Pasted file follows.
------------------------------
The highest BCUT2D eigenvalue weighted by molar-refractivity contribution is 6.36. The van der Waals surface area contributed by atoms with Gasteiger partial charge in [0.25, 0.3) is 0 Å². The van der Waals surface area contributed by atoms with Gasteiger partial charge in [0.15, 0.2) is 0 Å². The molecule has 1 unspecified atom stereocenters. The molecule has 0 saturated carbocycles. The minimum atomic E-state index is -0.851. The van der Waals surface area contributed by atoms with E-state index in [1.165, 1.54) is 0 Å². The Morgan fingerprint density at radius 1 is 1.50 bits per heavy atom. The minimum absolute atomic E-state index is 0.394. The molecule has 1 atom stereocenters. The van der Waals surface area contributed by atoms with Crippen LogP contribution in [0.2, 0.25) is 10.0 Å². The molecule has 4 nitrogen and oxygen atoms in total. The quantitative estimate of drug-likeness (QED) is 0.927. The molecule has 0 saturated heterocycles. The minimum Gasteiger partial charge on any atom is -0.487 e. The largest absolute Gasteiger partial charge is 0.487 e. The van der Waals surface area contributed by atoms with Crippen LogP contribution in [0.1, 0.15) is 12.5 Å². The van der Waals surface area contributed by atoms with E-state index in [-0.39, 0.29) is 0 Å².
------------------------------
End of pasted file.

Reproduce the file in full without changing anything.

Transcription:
The highest BCUT2D eigenvalue weighted by molar-refractivity contribution is 6.36. The van der Waals surface area contributed by atoms with Gasteiger partial charge in [0.25, 0.3) is 0 Å². The van der Waals surface area contributed by atoms with Gasteiger partial charge in [0.15, 0.2) is 0 Å². The molecule has 1 unspecified atom stereocenters. The molecule has 0 saturated carbocycles. The minimum atomic E-state index is -0.851. The van der Waals surface area contributed by atoms with E-state index in [1.165, 1.54) is 0 Å². The Morgan fingerprint density at radius 1 is 1.50 bits per heavy atom. The minimum absolute atomic E-state index is 0.394. The molecule has 1 atom stereocenters. The van der Waals surface area contributed by atoms with Crippen LogP contribution in [0.2, 0.25) is 10.0 Å². The molecule has 4 nitrogen and oxygen atoms in total. The quantitative estimate of drug-likeness (QED) is 0.927. The molecule has 0 saturated heterocycles. The minimum Gasteiger partial charge on any atom is -0.487 e. The largest absolute Gasteiger partial charge is 0.487 e. The van der Waals surface area contributed by atoms with Crippen LogP contribution in [0.1, 0.15) is 12.5 Å². The van der Waals surface area contributed by atoms with E-state index in [-0.39, 0.29) is 0 Å².